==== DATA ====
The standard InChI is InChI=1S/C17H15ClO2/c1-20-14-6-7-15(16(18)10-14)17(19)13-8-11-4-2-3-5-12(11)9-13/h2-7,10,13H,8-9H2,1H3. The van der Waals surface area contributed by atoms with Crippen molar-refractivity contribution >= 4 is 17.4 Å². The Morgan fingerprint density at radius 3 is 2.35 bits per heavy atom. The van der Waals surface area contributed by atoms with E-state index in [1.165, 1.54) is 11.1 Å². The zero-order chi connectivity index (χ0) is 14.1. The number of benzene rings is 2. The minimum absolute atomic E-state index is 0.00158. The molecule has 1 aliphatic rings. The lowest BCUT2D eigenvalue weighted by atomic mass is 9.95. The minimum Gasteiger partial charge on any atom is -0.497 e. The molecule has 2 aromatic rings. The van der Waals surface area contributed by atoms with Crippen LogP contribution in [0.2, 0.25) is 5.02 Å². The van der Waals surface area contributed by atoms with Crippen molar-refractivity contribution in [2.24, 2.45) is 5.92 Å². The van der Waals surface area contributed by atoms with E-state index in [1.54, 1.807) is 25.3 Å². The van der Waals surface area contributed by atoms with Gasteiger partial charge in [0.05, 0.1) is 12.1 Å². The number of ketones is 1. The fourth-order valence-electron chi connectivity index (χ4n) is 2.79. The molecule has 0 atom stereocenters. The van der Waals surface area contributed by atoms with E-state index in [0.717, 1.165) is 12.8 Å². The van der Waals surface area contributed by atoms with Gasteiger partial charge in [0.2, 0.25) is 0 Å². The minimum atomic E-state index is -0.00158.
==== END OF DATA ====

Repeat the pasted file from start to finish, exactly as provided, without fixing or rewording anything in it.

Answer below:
The standard InChI is InChI=1S/C17H15ClO2/c1-20-14-6-7-15(16(18)10-14)17(19)13-8-11-4-2-3-5-12(11)9-13/h2-7,10,13H,8-9H2,1H3. The van der Waals surface area contributed by atoms with Crippen molar-refractivity contribution >= 4 is 17.4 Å². The Morgan fingerprint density at radius 3 is 2.35 bits per heavy atom. The van der Waals surface area contributed by atoms with E-state index in [1.165, 1.54) is 11.1 Å². The zero-order chi connectivity index (χ0) is 14.1. The number of benzene rings is 2. The minimum absolute atomic E-state index is 0.00158. The molecule has 1 aliphatic rings. The lowest BCUT2D eigenvalue weighted by atomic mass is 9.95. The minimum Gasteiger partial charge on any atom is -0.497 e. The molecule has 2 aromatic rings. The van der Waals surface area contributed by atoms with Crippen LogP contribution in [0.2, 0.25) is 5.02 Å². The van der Waals surface area contributed by atoms with Crippen molar-refractivity contribution in [2.24, 2.45) is 5.92 Å². The van der Waals surface area contributed by atoms with E-state index in [1.54, 1.807) is 25.3 Å². The van der Waals surface area contributed by atoms with Gasteiger partial charge in [0.05, 0.1) is 12.1 Å². The number of ketones is 1. The fourth-order valence-electron chi connectivity index (χ4n) is 2.79. The molecule has 0 atom stereocenters. The van der Waals surface area contributed by atoms with E-state index in [0.717, 1.165) is 12.8 Å². The van der Waals surface area contributed by atoms with Gasteiger partial charge in [0.2, 0.25) is 0 Å². The minimum atomic E-state index is -0.00158.